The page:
‘Elk Trap’ by Claudia Riedener at South Tacoma Library. Photo courtesy of the artist.

On a warm August day, I drove to Claudia Riedener’s house that she said would be easy to find “because we painted it orange.”  (Actually it is the color of pumpkin for pumpkin pie, just after you have mixed in the cinnamon and cloves.)  Against that unusual color, a bevy of plants, created a happy profusion of color and scent, owed in part to Claudia’s degree in botany, but mostly to her artistic eye. We went to the shade at one end of the fascinating back yard, a place that could have been a story all by itself.

Riedener’s story begins in a 1735 farmhouse near a small Swiss village set in the hills. Her family was self-sustaining.  They grew their own vegetables, hay for their livestock and foraged in the surrounding forest and fields for plants, roots and berries.  A favorite was to find young pine shoots and make a soup of those.  Because it was a working farm, all four children had their chores to do.  But they still had time to be off on their own, sometimes for hours. This was a formative time in which Riedener developed a very keen eye and passion for nature as well as a certain sense of independence.

At home, in school, and in society in general, there were no gender preferences in terms of opportunity, experience, or what positions or jobs either gender should pursue.  In spite of this, there was a problem for Claudia: she did not like dolls. It was surprising, but nevertheless her mother kept trying to interest her in what became a series of dolls.  But as early as five, she had her mind made up.  Dolls did not interest her . . .but, rocks did.  She would collect rocks and color them with crayons.  She didn’t draw faces on the rocks.  What she drew were designs of her own making, a foreshadowing of her future.

Riedener’s designing ways had no influence on what education she would receive.  Claudia’s mother insisted that she take courses in the medical field, an education that would help her earn a living.  (In Switzerland, being an artist is not an officially recognized occupation unless one has earned a degree in art and had some success.)  Although her secondary education and experience were in the medical field, after final exams Riedener quickly branched out, choosing to sample a variety of jobs.

In due course, Riedener married, and with her husband, moved to the United States.  The couple eventually settled in Chicago where she worked for the Chicago Botanic Garden. She also earned a degree in botany.  It was around this time when she began to consider learning to make tiles.  She found an instructional book that laid out tile-making in an easy, step-by-step process. To her delight, she had learned a way to combine nature with her creative spirit.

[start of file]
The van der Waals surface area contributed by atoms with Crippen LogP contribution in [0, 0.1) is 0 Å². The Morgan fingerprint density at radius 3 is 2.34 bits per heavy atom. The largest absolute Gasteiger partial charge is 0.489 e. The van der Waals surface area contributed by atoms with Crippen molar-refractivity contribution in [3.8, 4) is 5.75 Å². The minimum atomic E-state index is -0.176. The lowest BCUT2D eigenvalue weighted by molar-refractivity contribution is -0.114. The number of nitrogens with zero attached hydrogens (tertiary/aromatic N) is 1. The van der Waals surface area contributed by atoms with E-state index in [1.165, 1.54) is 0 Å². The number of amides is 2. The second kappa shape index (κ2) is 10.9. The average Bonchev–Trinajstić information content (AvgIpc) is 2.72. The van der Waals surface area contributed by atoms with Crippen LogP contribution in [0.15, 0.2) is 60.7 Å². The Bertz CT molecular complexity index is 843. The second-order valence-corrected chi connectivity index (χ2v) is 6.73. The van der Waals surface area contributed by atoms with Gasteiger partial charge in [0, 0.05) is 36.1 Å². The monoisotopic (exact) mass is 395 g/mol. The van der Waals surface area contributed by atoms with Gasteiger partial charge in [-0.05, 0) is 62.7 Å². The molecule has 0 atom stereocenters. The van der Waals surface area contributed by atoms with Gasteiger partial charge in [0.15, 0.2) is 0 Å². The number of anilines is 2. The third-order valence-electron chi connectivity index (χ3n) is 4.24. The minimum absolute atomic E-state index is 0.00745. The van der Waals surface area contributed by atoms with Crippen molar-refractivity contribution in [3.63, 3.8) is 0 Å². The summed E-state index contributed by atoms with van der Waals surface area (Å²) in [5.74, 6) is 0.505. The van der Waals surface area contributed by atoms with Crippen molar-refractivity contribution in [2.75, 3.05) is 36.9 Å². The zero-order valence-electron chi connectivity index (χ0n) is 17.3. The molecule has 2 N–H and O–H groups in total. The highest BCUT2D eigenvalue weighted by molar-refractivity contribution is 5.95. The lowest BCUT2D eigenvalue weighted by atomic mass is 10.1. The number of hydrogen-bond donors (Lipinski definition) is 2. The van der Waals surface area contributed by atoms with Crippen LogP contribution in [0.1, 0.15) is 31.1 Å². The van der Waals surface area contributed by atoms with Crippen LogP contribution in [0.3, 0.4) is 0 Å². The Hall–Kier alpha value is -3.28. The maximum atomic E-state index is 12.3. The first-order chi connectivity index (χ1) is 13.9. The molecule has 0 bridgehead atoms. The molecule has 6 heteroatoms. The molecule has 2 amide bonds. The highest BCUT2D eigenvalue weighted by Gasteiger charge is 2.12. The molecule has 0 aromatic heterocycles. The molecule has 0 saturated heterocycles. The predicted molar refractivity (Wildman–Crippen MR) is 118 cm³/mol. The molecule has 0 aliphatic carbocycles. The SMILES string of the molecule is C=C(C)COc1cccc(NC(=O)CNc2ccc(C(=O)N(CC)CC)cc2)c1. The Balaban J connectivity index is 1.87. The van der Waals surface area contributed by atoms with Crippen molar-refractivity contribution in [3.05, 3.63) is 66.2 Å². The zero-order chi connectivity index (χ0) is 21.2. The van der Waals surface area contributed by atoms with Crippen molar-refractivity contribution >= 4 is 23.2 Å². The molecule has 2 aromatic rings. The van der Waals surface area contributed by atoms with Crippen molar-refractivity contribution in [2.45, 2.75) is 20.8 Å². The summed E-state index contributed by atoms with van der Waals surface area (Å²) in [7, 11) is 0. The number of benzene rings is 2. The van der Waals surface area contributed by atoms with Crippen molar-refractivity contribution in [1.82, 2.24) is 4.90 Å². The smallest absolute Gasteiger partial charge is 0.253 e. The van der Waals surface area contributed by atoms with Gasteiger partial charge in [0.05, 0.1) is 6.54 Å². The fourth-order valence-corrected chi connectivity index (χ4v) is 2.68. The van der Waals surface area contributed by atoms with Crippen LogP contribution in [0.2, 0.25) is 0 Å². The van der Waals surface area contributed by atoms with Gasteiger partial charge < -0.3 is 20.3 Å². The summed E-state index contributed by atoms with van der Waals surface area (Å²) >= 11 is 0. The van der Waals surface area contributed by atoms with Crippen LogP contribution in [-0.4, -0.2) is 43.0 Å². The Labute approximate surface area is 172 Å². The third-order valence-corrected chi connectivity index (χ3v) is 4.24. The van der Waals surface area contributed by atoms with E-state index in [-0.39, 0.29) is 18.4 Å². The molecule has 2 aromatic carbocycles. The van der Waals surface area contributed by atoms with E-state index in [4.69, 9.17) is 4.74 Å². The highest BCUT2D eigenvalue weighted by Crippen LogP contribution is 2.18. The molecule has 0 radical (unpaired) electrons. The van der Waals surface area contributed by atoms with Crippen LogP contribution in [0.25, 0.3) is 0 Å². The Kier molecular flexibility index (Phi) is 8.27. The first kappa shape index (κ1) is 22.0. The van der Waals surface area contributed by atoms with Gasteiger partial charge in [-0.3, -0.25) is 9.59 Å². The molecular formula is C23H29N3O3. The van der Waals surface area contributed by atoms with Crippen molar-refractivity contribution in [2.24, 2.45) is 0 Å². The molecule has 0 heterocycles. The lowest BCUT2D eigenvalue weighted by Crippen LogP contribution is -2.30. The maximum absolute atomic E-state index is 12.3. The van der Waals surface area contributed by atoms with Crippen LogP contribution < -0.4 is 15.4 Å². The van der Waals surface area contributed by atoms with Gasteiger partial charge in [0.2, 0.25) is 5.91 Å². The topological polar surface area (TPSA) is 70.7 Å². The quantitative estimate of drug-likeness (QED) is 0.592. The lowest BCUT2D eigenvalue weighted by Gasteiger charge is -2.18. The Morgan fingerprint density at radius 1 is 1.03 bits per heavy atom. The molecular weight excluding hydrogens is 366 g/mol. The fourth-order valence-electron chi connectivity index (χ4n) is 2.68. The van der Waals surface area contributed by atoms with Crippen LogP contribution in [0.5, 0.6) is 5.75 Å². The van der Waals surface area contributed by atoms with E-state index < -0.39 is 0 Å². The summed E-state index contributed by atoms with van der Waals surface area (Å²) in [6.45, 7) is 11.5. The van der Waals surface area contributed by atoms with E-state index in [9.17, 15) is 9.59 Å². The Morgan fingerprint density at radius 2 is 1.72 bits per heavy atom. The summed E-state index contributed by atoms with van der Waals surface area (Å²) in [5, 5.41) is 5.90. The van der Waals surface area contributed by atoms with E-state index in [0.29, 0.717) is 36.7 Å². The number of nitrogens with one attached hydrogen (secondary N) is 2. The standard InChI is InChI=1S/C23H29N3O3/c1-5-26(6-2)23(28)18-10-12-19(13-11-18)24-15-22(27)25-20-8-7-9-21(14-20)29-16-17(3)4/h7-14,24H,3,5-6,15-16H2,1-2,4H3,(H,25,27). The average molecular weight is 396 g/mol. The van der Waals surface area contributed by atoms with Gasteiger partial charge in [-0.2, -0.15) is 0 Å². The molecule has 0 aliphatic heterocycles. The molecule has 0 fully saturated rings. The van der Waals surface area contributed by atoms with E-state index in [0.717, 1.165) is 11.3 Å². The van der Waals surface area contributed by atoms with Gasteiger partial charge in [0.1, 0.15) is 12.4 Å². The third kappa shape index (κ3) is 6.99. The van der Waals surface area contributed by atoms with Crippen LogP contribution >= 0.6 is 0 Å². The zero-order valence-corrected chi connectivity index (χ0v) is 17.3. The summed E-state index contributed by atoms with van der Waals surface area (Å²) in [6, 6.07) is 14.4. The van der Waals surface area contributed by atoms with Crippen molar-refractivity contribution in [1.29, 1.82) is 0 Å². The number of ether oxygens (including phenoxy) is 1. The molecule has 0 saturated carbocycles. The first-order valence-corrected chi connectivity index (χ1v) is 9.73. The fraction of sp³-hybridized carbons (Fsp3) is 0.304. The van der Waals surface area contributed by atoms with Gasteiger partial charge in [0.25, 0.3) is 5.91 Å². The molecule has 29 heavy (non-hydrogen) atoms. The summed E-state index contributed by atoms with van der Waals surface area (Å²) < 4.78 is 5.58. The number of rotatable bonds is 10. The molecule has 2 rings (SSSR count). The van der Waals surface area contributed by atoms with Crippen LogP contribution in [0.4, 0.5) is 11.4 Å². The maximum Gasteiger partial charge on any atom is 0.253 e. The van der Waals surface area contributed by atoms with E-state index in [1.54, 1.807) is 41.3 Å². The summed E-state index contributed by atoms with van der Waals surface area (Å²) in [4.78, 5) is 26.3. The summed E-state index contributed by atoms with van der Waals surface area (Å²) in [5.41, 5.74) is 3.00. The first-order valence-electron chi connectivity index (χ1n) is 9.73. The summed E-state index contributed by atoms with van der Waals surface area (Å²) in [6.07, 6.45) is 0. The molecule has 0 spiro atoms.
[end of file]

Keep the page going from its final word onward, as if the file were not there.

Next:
Riedener did not immediately forsake her horticultural background by plunging into tile making,  So, when they moved to Tacoma in 1999, she turned the garage into a studio but also worked at Lakewold Gardens.  In 2004 she transitioned to full time tile work.  (She gives kudos to the City of Tacoma for being “easy to work with” when she was starting her business, Ixia Tile.)

Reidener developed a reputation for quality work with design elements that were often based on plants in her own yard, and for collaboration with fellow artists.  The latter included helping launch the 100th Monkey monthly gathering of artists of all disciplines.  She is also a member of two professional organizations, Madera Architectural Elements and Artisan Tile Northwest where she is president of the board. She has also participated in the studio tour during the November Art at Work month.

In the studio there is no inventory of pieces from which a person can purchase.  Instead, there is a sample board that covers one end of the studio.  From those samples, Claudia invites the client to consider possibilities.  At this time in her career, Riedener is more interested in creating entire pieces, not just part of one even though she has enjoyed working with others as she did on the Zina Linnik Peace Park.  Her mural, “Elk Trap,” at the South Tacoma Library, is a testament to her creativity.  She is currently working on two large commissions, one to be installed at Point Ruston, and the other for Sound Transit’s Art Program (STart) for the 66th Street Underpass. The latter requires a lot of preparation, like getting rid of lead paint, but sometime in September you will be able to see her finished project, a gateway to the Manitou neighborhood.

She shows at various galleries and has installations around town, such as the ones on both the inside and outside of the Masa restaurant in Tacoma on 6th Avenue.  In addition to the October project completion, another opportunity to see Riedener’s work, as well as that of 40 others, is to attend A Handmade Tile Show (see below) in November.

Perhaps it is the influence of her natal country’s insistence on a degree in art that makes Claudia shy about calling herself an artist.  When asked how she describes herself she says, “I love my work. . .I could carve clay all day long . . .I am a tile maker.”

On a hot July day in downtown Tacoma, I was determined to park my car in a spot of shade.  Ready to give up hope after driving around and around, I finally found a shade patch on the south end of Broadway, at the corner of 13th.  Shady and an easy walk to my destination.

Four blocks later on Commerce Street I found Mad Hat Tea, an “urban tea house in the heart of Tacoma.”  I passed through the golden-framed doorway into a dim interior, pausing for a few moments to give my eyes a chance to get accustomed to the change in light.  I began slowly to identify objects in the room:  a bar along the left wall, flanked on both ends by white paper lanterns (think Ikea) and faced by five, tall bar stools; a pale wooden floor with rugs scattered here and there; two nondescript tables with nonmatching chairs; a sofa or loveseat, probably being able to seat three; various art pieces on the wall to the right; small table with two chairs, waiting for someone to play chess.  All in all, it had that cluttered yet comfortable look that invited long tenancy by the guests.  One feature I especially enjoyed was the telephone booth.  Signs request that all guests refrain from using cell phones but one young patron used her cell phone—and had stepped into the phone booth and closed the door before doing so.  I silently applauded that step toward civility.